Angels, Demons, and Prayer

Frank Peretti can write a page-turner. I just read a borrowed copy of This Present Darkness, remembering how some of my associates were reading it (or something like it) in about 1990. Previously, I’d read a copy of The Oath while we were on vacation. Different, yet still a page turner.

The great thing about his fiction is that it assumes the reality of angels and demons, not to mention a personal, almighty, and gracious God. The characters struggle with the usual problems of life, but Peretti manages to cast those struggles in a spiritual light.

I must caution avid Peretti readers, though, about the way he describes angels and demons. It makes for a fiery, swashbuckling story, but there is not enough detail in the Bible to say that his angels and demons bear more than a passing resemblance to the real thing. Personally, I would expect the real thing to be even more awe-inspiring, if we could sense those beings in their fullness. Thankfully, we can’t, and probably won’t until the End.

The problem I’ve seen with Mr. Peretti’s fiction is not in the sincerity of his faith, nor in his storytelling skills. It’s his depiction of the way salvation comes to sinners. In the worlds of his novels, sinners are first convicted by God’s law, made to realize that they don’t measure up to God’s standard of acceptability. So far so good. But then, when the penitent characters realize they need God to save them, the answer is always found in prayer. That’s not good. In these novels, prayer is the ultimate means of grace, the required instrument by which God finally brings the salvation won by Christ to the individual sinner. Without the prayed request for God to save the penitent sinner; without the penitent sinner’s giving of his heart to God in prayer, salvation is incomplete.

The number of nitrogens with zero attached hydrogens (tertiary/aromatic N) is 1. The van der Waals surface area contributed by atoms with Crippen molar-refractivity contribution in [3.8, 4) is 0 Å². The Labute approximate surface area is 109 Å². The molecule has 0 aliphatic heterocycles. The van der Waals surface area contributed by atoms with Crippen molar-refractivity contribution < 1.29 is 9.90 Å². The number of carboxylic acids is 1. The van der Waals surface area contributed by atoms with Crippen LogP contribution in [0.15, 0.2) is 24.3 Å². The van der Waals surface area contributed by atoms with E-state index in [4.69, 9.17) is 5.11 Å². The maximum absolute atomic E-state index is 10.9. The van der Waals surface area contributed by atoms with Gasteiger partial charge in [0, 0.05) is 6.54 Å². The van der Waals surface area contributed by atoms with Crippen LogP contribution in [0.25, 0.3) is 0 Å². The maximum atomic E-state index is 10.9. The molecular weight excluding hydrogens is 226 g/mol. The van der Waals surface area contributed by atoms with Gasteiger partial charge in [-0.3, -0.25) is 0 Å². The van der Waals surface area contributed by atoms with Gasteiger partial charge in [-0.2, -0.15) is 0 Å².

With this slightly but gravely mistaken understanding of prayer, it then comes as no surprise that Mr. Peretti’s description of spiritual warfare revolves entirely around prayer, and not the things in which God would have us place our trust (Romans 1:16, 1 Peter 3:21, 1 Corinthians 11:23-29).

For a summary of the biblical doctrine concerning these things, please read The Augsburg Confession.

2 thoughts on “Angels, Demons, and Prayer

  1. Jessie,

    I read the Peretti novels about 15 years ago, I think. What I remember is that neither God nor His angels have any power to do anything unless Christians are down on their knees praying. If Christians pray, then, all of a sudden, God and His angels have wonderful, miraculous powers to deliver. But if Christians aren’t praying, God and His angels are powerless to help.

  2. That’s pretty close. To be fair, though, Peretti doesn’t limit God’s working by the “prayer cover” of Christians — only the working of angels. It was sort of like the prayers of Christians provided camouflage for angels to do their thing without hindrance from demons. As I said in the post: there’s no biblical basis for anything like that.

    That sort of weirdness comes, I think, from a misapprehension of prayer as a means of grace.

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